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How to Apply a Virtual Network Bank Aalberts has to combine information from 250 global locations and 600 bank accounts. The virtual network bank approach allows them to organise information so that central treasury has access to all accounts and can manage accounts for local entities without taking over local payments operations.

How to Apply a Virtual Network Bank

 How to Apply a Virtual Network Bank

When Arnold Voet took up his position in Aalberts’ treasury department, he was confronted with a group made up of a multitude of small and medium-sized companies. These units had – and were meant to have – a great deal of responsibility and entrepreneurial spirit. The main regional focus is on Europe, North America and Asia. The different companies that have now been combined are responsible for production and sales to realise leading technology/market combinations.

Core markets and organisational structures have a great impact on treasury. For example, FX risk is largely irrelevant for Aalberts, while refinancing in connection with further acquisitions has top priority. Moreover, each acquisition comes with specific banking connections. When Voet started making changes to treasury management, the group had accounts with over 130 banks. Prior to these changes, consolidation had not been on the agenda, with the treasury department mainly focused on more centralised responsibilities. Co-ordinating the co-operation between group companies was not considered a key responsibility.

When taking up office,  Voet set out to broaden the horizon and to establish a platform for all group companies – something that adds value to each company by supporting them in their daily operations. One of Aalberts’ guiding principles is fostering group companies’ responsibility and management’s ‘entrepreneurial spirit’. Group companies are clients of the head office, the latter staffed with only 25 people for the entire group – a very lean setup. In line with this principle, treasury is called to establish services that the group companies welcome and adapt accordingly. This included setting up a virtual network bank for the group in order to achieve an efficient banking structure.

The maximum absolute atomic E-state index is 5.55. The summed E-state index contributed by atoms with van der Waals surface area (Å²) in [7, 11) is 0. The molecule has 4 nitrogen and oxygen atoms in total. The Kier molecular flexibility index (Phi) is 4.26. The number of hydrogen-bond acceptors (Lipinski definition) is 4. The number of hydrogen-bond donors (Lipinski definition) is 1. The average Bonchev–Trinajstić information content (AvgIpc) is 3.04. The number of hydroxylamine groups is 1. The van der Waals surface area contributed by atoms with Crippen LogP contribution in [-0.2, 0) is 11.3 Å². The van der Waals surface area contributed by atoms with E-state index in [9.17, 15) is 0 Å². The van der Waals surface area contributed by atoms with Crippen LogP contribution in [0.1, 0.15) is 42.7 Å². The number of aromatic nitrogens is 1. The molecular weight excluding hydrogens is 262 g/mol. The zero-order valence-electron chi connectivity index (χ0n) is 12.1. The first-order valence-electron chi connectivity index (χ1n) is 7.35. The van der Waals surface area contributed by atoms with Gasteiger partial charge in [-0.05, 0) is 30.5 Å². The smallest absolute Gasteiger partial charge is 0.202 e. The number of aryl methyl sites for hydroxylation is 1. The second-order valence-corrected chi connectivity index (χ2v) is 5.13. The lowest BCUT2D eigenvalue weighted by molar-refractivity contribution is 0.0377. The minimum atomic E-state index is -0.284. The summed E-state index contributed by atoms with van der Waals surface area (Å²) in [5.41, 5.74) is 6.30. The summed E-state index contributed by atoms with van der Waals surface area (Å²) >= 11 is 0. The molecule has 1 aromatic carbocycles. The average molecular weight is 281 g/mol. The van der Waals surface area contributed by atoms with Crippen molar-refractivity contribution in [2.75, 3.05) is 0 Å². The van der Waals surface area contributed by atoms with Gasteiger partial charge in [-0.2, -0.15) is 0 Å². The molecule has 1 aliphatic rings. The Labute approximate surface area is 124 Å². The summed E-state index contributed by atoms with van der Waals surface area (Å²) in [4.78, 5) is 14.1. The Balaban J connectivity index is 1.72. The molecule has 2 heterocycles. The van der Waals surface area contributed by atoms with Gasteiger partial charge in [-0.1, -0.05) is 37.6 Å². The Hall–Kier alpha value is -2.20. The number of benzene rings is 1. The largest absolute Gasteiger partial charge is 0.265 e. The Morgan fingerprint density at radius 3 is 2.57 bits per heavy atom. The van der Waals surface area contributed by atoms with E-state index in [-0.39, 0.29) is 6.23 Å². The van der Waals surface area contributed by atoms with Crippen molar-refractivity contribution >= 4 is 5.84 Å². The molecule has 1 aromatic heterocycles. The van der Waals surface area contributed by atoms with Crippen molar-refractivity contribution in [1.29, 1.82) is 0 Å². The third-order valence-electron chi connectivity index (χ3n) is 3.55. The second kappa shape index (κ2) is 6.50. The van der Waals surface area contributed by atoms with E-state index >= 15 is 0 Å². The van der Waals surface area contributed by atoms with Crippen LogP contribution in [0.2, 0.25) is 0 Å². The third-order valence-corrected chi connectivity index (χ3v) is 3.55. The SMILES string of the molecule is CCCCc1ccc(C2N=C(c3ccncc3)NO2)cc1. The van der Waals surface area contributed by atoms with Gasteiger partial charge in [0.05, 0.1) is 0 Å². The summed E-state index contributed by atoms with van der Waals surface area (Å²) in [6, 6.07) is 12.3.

What is a virtual network bank?

It is nearly impossible for a two-people treasury team at headquarters (supported by one accountant) to monitor accounts with 130 banks, and at the same time ensure maximum security and visibility.

Aalberts has to combine information from 250 locations, spread across 30 countries and 600 bank accounts. The virtual network bank approach allows the group to organise information in a way that provides central treasury with access to all accounts, while at the same time allowing them to efficiently manage accounts for local entities without taking over local payments operations. It goes without saying that taming this complexity, and the consolidation of the banking landscape that comes with this, are key elements of this project. Reducing the number of banks can potentially have the disadvantage of curtailing local services available to group entities. This might be a feasible approach in a centralised business, but it is by no means compatible with Aalberts’ philosophy. 

Against this backdrop, Voet  decided to select ten main banks that provide the best coverage and the most comprehensive local services in the relevant regions. The network approach of globally active banks, which is usually considered very important, is not one of the main selection criteria for Voet. What counts most is finding a bank that can provide a local entity with the best possible services to complement their day-to-day operations, in turn fostering acceptance with the group company in question. In this context, payment processing and cash pools in local currency are clearly important services. They are a must-have since the selected banks are all combined in one group-wide, standardised platform when it comes to submitting payment orders and receiving account statements. 

This standardised platform is where all payments group-wide are entered – either manually or imported from an ERP system. They’re then authorised and transferred to the banks via this platform. For the local entity, it is essentially irrelevant whether an account to be debited is provided by bank A or bank B. Either way, zero balancing cash pooling ensures current accounts are balanced on a daily basis. Consequently, any local bank could be replaced with any other bank at any time – provided they offer the same required services – without the group company even noticing.



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